Cooperatives' role in promoting economic development

By Eugene Clark
0 Comment(s)Print E-mail, July 4, 2017
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In modern China, there are hundreds of thousands of Chinese cooperatives, especially in the agricultural sector. []

July 1, 2017 was the 95th Anniversary of International Cooperative Day. Around the world, cooperatives have played and continue to play an important role in helping people organize to create better conditions for workers and small business and enable disparate groups to compete more favorably against larger industry players such as major corporations. In doing so, they have helped to promote greater equality within society, a role that is especially important at a time when digital transformations and modern forms of capitalism have tended to result in a concentration of power and greater disparity. As stated by the International Cooperative Alliance ( ) the open membership of cooperatives:

"…affords access to wealth creation and poverty elimination. This results from the co-operative principle on member economic participation: 'Members contribute equitably to, and democratically control, the capital of their co-operative'. Because co-operatives are people-centred, not capital-centred, they do not perpetuate nor accelerate capital concentration and they distribute wealth in a more fair way."

Cooperatives exist across most sectors of the economy and promote entrepreneurship, democratization, and building of communities. Cooperatives are not charities; they are an organized group of self-help entrepreneurs who want to make a difference in their communities and region. They have been especially impactful in rural and regional areas. For example, in my home state of Kansas in the US, rural cooperatives play a major role in building communities and promoting economic prosperity. They educate community members about business and other skills, enhance networks, support community development and more.

In recognition of the importance and impact of cooperatives, the United Nations Educational, Scientific and Cultural Organisation (UNESCO) includes cooperatives on its list of the intangible cultural heritage of humanity. UNESCO acknowledges that the human experience is not defined only by tangible places and monuments, but equally by practices and traditions. A member-state must make such a nomination. Germany, for example, in nominating cooperatives, noted that cooperatives 'strive for a more just development of globalization processes.'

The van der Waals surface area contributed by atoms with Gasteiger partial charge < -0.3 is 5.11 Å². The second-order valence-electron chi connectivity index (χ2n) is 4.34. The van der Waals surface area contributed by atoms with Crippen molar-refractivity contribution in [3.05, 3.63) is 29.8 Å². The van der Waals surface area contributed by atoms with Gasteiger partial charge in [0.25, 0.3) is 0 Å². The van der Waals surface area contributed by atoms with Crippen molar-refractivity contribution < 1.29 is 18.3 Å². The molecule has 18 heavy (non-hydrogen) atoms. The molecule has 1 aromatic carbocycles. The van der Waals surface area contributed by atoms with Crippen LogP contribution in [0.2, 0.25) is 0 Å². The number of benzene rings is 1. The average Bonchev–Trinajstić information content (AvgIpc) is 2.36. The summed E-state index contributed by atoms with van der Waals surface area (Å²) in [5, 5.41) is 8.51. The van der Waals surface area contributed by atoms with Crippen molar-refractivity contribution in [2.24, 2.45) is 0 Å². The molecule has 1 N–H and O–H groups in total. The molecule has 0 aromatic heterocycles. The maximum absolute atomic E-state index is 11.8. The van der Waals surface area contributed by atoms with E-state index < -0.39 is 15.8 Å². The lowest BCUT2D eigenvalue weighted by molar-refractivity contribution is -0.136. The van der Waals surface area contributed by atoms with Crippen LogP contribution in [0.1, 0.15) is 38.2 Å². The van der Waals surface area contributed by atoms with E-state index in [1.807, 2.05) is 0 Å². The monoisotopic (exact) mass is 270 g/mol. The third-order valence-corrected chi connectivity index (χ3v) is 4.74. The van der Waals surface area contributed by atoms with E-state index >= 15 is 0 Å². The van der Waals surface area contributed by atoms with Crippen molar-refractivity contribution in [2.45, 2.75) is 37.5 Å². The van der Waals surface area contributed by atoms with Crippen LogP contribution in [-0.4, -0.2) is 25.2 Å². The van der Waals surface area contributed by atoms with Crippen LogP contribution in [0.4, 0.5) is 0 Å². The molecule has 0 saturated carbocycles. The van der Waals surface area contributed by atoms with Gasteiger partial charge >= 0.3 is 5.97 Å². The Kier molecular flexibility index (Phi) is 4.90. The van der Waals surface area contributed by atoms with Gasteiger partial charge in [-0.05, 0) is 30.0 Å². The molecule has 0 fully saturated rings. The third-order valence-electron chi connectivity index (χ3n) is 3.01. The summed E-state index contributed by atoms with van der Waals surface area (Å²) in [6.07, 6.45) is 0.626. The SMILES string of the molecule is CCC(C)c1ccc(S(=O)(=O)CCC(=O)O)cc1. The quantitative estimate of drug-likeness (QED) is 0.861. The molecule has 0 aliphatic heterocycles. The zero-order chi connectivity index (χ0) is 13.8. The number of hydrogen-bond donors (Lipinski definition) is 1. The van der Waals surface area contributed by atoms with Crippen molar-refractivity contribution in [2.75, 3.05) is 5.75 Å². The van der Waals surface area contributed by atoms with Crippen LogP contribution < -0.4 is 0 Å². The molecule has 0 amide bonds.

Activities undertaken by cooperatives today are playing an increasingly larger and important role in countries such as China, Australia and many others. In China, cooperatives in various forms have existed for almost a hundred years. While organizing in cooperatives has been largely an ‘economic’ and community building movement, they have also served other roles. For example, historically, the ‘Gung Ho" ( 工合 "Gōnghé", meaning ‘work together’) industrial cooperatives movement in the 1930’s started as a way to organize in order to increase production to aid in China’s ‘War of Resistance’ against occupying Japanese forces. The term, ‘Gung Ho,’ has become part of the English language meaning hard work and total dedication to a cause.

In modern China, there are hundreds of thousands of Chinese cooperatives, especially in the agricultural sector. Since the 1980’s a Chinese legal infrastructure and government support and encouragement have helped to encourage the growth of cooperatives and the economic development and community building they do.

In Australia the first cooperative was registered in 1859 and are active across many areas of activity, including: agriculture, banking, service sectors, housing, retail, insurance, wholesale and purchasing. According to the Australian Business Council of Cooperatives and Mutuals there are:

 • Over 1700 co-operative, mutual and member-owned businesses operating nationally

 • More than 13.5 million memberships generating a turnover of over US$25 billion p.a

 • Co-operatives and mutuals including member-owned superfunds contribute around 7 percent of our country’s earnings

 • Motoring organisations are owned by more than 7 million members

 • Mutual insurers and friendly societies provide insurance to more than 2.3 million Australians

 • Customer owned banks, credit unions and building societies have 4.5 million members

Notwithstanding the importance of cooperatives, my experience with formal legal education in multiple countries, suggests that law schools have given insufficient attention to cooperatives and the role they play in society. There is an urgent need for greater government support, education and continuing research on how to improve governance, promote modern management/accounting practices and enhance other facets of operation of cooperatives. In this way, cooperatives may develop their full potential in helping people and communities organize to promote the economic and social well-being and development their communities and regions.

Eugene Clark is a columnist with For more information please visit:

Opinion articles reflect the views of their authors only, not necessarily those of

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